The first detailed study of the musical influences on Mark Morris, the respected American choreographer, is about to be published in print and online by one of the world’s leading scholars of his work.
Posted: 20 October 2015
Mark Morris, Musician-Choreographer written by Stephanie Jordan, published by Dance Books
Professor Stephanie Jordan from the University of Roehampton has just completed a seven year project studying Morris’ use of music in his work. Her book, entitled Mark Morris, Musician-Choreographer
was launched at in New York City at the Center for Ballet and Arts on Tuesday.
At the age of 24, Mark Morris founded the Mark Morris Dance Group which is considered one of the world’s leading dance companies. He has previously explained the influence of music on his work, saying: “As a dancer I’m a musician. As a choreographer I’m a musician.”
Professor Jordan’s research provides a ‘choreomusical’ (audio-visual) framework for understanding the interaction between seeing and hearing to enable others to think about dance and music in new ways.
She has taken the innovative step of also working in partnership with the Mark Morris Dance Group who will host webpages on the Mark Morris Dance Group’s website
to provide video content to aid people’s understanding. Across the book and website, she reveals ground-breaking insight into the 200 works, ballets, operas and other ensembles that Morris has produced and includes his own commentary alongside dancers, musicians, his management and technical personnel.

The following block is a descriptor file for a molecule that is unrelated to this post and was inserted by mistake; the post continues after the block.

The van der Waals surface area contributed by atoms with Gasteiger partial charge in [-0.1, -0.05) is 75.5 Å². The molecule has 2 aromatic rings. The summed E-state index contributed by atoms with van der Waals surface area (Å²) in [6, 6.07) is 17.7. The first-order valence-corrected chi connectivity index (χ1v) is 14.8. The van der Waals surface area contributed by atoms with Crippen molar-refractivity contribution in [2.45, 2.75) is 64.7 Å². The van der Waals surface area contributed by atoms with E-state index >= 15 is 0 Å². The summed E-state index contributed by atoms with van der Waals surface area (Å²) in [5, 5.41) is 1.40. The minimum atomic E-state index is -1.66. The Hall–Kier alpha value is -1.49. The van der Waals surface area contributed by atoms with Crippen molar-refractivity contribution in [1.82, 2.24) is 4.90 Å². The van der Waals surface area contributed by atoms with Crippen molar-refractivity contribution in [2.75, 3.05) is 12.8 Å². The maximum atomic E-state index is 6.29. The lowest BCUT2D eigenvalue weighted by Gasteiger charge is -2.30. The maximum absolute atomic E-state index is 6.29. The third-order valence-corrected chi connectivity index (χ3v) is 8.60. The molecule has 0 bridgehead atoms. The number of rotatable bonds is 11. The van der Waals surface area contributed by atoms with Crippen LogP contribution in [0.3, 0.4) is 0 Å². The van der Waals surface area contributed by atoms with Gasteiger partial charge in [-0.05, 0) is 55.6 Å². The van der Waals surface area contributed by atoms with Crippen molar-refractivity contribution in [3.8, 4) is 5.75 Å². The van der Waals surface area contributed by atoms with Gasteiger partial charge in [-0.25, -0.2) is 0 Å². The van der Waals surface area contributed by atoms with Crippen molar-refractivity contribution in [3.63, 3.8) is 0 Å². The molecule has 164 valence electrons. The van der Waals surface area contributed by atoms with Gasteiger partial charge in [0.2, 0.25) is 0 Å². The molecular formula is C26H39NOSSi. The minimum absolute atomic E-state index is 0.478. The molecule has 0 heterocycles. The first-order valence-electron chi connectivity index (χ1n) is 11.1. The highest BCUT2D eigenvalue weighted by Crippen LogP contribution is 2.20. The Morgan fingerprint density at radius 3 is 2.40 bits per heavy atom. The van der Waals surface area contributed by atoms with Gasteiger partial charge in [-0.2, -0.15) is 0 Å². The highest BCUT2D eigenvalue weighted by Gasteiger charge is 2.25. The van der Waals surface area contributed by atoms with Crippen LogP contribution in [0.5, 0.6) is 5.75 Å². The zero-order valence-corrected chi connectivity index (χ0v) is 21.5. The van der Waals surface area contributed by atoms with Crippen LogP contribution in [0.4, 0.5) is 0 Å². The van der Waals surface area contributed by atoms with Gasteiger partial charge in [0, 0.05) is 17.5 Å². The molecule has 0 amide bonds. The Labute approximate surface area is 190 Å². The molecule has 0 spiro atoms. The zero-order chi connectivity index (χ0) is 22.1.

Professor Jordan said: “Mark Morris is one of the most recognised for his use of music and values. His collaboration with world-famous cellist Yo-Yo Ma, for instance, is respected and his work raises fundamental questions about how music affects our understanding of dance and the interaction between seeing and hearing.
“His commitment to live music in dance is a rare priority for a modern dance company anywhere. He has been hugely inspiring and intriguing to interview because he enables others to discuss the meaning around his dance without revealing his own reasoning behind the meaning. I have provided a conceptual framework which I hope to inspire working choreographers today in their own approaches to music and creative processes.”
Stephanie Jordan received a Leverhulme Research Fellowship and British Academy/Leverhulme Small Grant to support this research. She has trained academically and professionally as a dancer and musician developing an international reputation. At Roehampton her teaching includes supervising research students and contributes to the history and analysis courses within the MA dance programmes